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Sciences Po, Paris School of International Affairs


Bruno Stagno Ugarte has a simple but blunt message for his students at the Paris School of International Affairs (PSIA) at Sciences Po, a Paris-based, world-class university in the social sciences: “We are at a time when many of the standards that were built since the end of World War II are under attack. It is essential that the next generation be able to tackle the challenges they will inherit and resist the forces tearing apart the international community.”

Stagno is also deputy executive director for advocacy at Human Rights Watch, an NGO that defends human rights worldwide. At PSIA, he teaches courses in diplomacy strategy and in human rights protection and promotion. Before this, Stagno served as Costa Rica’s minister of foreign relations, as its ambassador to the United Nations, and as president of the assembly of states party to the International Criminal Court.

“It is essential that the next generation be able to tackle the challenges they will inherit and resist the forces tearing apart the international community.” –Bruno Stagno Ugarte, Faculty, Paris School of International Affairs, Sciences Po; and Deputy Executive Director for Advocacy, Human Rights Watch

Stagno’s long career in the field of diplomacy and international relations, combined with his teaching experience, makes him a passionate advocate for students entering the field and a staunch supporter of the opportunities offered students at PSIA.

“There’s no escaping the challenges of the world we’re in, but I don’t see any lessening of interest in international relations among the younger generation. In fact, there’s more pushback from this new generation. They want to belong to a world with fewer barriers and easier movement across regions and cultures,” he says.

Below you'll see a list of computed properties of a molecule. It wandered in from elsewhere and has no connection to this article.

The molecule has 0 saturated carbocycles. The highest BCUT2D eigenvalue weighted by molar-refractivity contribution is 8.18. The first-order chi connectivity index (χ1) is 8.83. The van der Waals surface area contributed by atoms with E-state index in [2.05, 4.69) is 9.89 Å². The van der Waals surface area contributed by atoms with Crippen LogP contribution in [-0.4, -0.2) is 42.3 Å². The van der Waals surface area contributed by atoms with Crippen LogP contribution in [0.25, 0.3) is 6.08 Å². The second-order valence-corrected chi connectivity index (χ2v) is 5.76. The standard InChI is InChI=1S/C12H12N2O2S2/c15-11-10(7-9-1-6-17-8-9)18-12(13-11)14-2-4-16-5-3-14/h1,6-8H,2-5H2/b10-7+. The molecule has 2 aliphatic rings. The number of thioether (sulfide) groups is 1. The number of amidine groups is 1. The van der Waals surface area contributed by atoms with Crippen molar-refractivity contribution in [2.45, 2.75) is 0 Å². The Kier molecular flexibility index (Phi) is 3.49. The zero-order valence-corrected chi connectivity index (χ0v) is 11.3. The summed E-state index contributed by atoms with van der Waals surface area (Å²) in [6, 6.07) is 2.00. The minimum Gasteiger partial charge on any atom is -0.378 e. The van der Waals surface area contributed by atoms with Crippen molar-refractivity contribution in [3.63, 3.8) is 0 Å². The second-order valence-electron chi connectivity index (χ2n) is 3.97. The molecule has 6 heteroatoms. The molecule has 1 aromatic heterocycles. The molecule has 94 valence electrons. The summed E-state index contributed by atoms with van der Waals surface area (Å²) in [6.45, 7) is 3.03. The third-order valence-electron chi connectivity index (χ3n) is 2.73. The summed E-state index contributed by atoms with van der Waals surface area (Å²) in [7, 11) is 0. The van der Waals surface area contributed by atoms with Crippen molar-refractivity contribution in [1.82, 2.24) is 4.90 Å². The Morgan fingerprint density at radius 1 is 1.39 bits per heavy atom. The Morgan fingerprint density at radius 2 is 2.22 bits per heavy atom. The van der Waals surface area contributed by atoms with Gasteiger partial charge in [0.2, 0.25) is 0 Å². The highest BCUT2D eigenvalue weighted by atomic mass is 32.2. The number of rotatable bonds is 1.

Stagno chose PSIA because it is the largest professional school of international affairs in Europe and renowned for its excellence. The faculty includes scholars as well as leading regional experts and practitioners who teach more than 400 courses annually. International students make up more than 70 percent of those enrolled, representing 105 countries.

“PSIA offers flexibility, diversity, and opportunities to have a customized course of study for every student, because it provides eight master’s programs, 24 different concentrations, and 10 dual-degree programs with other universities abroad,” Stagno says. “PSIA truly is a place where theory and practice meet in the classroom.” The makeup of the school’s faculty community demonstrates this perfectly, with a 50/50 ratio of practitioners, such as Stagno and six other former ministers of foreign affairs currently teaching at PSIA, to academic scholars.

In his course on diplomacy, Stagno has his students study and analyze seven contemporary situations in which grand strategy diplomacy has been at play. These situations involve the U.S., Russia, China, India, Pakistan, and the Middle East. Students are challenged to come up with more creative policy recommendations than decision makers did at the time. “It gives them an opportunity to better understand the challenges facing a foreign minister or head of state when deciding what large ends to pursue with what means,” he says.

In Stagno’s course on human rights protection, students from the Master in Human Rights and Humanitarian Action program and from the Master in International Security program examine recent incidents of mass atrocity and the UN Security Council’s responses to the crises. They see examples of UN mandates that failed, were imperfect, or were decent. “The idea is to see the difference between the promise of the Council’s powers versus the actual practice in addressing these crimes. From this, students can glean a number of lessons that have been forgotten,” he explains.

Stagno is hopeful that a younger generation can improve the current world situation, but he’s also a realist. “Last year was probably one of the worst for refugees around the world. Globalization has become a loaded term. Nationalism, racism, xenophobia and the adoption of damaging ‘beggar thy neighbor’ attitudes is breaking down the solidarity and sense of community necessary for international relations,” he says.

Yet, Stagno adds, “This generation fully understands that they are part of an interdependent world that requires a global outlook. In many ways, they understand that there needs to be a new outlook, ‘glocal,’ to imply that global strengths can produce better local results.”

Graduate Degree Program Options:
• Master in International Security
• Master in International Public Management
• Master in International Economic Policy
• Master in International Development
• Master in Human Rights and Humanitarian Action
• Master in Environmental Policy
• Master in International Energy
• Master in Journalism and International Affairs
• Master in Advanced Global Studies (one-year)

Visit the Request Info page to receive information from the schools.